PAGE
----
Very recently, one of the most famous of all soccer players, Argentina’s Diego Maradona, suffered a blood clot in his brain, necessitating emergency surgery. That in turn was complicated by alcohol withdrawal. He became agitated and confused, essentially requiring detox on the surgical ward. Here’s the story:
This is far from unheard of. Maradona’s problems with alcohol are no secret and those around him are openly hopeful this incident will, at long last, result in a solution. However it sounds as if it might have to be involuntary; the article suggests he’s already trying to leave the hospital.
At age 60, Diego faces problems involving the liver, cardiovascular system, and the brain– all interrelated, and all directly threatened if he returns to drinking. His attending physician seems to have attempted to address alcoholism before, with little or no success. This may represent a last chance.
I wonder if the patient is still capable of understanding the implications. At this late stage, many are not.
Counselors often wonder about physicians who become enmeshed with a patient who seems determined to continue his drinking despite the various crises that result. A few of the explanations that circulate:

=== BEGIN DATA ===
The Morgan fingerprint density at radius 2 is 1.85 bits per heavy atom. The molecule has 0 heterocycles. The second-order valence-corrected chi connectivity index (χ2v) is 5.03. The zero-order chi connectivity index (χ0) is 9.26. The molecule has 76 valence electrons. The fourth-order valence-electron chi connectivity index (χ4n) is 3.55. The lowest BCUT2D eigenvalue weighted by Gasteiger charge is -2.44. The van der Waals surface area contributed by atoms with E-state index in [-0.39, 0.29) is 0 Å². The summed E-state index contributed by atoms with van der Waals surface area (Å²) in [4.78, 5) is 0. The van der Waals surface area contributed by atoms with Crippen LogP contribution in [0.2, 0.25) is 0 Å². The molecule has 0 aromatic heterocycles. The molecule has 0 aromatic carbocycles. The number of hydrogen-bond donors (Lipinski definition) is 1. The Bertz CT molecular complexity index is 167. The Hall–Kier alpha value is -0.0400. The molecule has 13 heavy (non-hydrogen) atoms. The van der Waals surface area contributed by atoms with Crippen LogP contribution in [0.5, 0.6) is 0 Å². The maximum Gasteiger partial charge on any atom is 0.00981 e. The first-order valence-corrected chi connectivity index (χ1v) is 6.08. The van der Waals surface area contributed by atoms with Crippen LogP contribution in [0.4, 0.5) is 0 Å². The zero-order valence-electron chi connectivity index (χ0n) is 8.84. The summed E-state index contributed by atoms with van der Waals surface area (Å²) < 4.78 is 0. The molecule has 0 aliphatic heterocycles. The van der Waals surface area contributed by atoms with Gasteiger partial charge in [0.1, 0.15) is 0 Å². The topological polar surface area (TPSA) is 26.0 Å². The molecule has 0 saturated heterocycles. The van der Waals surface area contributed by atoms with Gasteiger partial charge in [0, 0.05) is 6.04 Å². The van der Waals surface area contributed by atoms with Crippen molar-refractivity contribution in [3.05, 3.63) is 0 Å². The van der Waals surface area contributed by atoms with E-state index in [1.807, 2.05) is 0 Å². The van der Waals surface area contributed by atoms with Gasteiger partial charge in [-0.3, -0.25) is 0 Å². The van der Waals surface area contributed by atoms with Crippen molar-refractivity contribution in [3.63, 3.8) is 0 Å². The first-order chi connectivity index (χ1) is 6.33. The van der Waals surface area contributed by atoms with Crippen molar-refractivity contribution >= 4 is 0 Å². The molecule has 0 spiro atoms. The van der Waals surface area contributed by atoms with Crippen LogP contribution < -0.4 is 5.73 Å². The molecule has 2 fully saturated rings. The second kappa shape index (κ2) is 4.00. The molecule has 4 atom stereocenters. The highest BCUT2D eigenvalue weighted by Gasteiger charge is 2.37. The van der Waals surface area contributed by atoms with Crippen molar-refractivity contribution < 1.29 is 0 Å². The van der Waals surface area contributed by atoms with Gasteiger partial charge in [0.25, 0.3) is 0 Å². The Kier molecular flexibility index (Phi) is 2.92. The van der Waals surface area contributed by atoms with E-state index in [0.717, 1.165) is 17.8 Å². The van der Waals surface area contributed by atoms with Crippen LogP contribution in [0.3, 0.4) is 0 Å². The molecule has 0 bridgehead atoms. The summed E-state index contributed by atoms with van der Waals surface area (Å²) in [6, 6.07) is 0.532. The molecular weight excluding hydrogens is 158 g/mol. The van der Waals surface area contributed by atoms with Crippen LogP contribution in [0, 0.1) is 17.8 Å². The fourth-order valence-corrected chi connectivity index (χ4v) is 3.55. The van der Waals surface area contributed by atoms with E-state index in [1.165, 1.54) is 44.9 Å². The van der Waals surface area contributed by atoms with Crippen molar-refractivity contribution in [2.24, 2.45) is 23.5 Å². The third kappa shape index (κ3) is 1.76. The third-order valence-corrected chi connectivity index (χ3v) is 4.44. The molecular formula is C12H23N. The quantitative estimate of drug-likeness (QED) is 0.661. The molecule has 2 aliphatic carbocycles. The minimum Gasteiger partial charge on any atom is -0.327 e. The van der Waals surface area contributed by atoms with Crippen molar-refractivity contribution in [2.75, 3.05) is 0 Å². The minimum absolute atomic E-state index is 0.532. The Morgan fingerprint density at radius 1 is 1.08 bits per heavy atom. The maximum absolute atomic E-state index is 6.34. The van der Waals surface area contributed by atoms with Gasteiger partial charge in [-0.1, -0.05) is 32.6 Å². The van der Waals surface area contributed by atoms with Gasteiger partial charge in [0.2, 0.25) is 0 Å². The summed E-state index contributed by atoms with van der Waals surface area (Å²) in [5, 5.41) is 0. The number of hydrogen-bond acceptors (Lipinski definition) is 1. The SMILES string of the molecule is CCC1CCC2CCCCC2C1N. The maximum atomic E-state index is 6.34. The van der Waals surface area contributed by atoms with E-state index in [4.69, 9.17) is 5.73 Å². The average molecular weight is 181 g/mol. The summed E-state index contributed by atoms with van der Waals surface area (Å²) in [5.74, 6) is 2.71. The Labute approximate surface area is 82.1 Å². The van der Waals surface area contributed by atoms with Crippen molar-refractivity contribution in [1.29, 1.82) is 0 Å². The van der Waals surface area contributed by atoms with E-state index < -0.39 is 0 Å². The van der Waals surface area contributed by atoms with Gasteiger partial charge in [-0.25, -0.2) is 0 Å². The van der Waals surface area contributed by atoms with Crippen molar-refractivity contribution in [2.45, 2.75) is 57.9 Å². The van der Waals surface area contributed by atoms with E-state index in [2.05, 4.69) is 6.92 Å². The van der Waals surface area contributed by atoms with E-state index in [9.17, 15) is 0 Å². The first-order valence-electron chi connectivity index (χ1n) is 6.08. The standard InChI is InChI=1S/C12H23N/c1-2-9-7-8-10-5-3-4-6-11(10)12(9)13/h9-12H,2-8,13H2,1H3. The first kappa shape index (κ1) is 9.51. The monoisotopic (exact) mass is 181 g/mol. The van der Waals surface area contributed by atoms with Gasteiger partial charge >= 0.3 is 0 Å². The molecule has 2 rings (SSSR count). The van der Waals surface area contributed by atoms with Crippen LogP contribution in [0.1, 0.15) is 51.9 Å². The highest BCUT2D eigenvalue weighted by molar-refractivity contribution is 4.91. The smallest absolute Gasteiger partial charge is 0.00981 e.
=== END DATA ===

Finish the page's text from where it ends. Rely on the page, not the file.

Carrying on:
- The doctor simply doesn’t understand addiction. Though medical training is better than it once was, it’s still routine to encounter practitioners who seem quite unprepared to deal with the addicted. An extreme example: one specialist complained that his patient continued to show up at his office smelling strongly of alcohol. “It’s disrespectful,” he said. “I’ve told him and told him to stop at least a few hours before his regular appointment, and he just will not do it.” “Maybe he can’t,” I pointed out, a suggestion that was quickly rejected. “Of course he can,” the physician insisted. “He doesn’t want to.”
- A codependent physician. Merriam-Webster defines that as “a psychological condition or a relationship in which a person is controlled or manipulated by another who is affected with a pathological condition (such as an addiction to alcohol or heroin).” It has been said that the healing professions attract a disproportionate share of such personalities.
- There are self-serving motives involved. In other words, the physician is getting something out of it. Money, perhaps. That’s a simple one. But it could also be about ego– my patient is important, therefore I’m important. A certain status is attached.
I’ll never forget one physician’s explanation for ordering yet another admission for his longtime patient, once again to a medical floor under some diagnosis that hid the fact that he was detoxing. “No, it probably isn’t doing him any good,” the physician told me, irritated that I would question his judgment. “Maybe we’re just prolonging the inevitable. But if I didn’t take the case, some other doctor would. And wind up doing the same thing.”
I wish that last part wasn’t true, but I suspect it may be.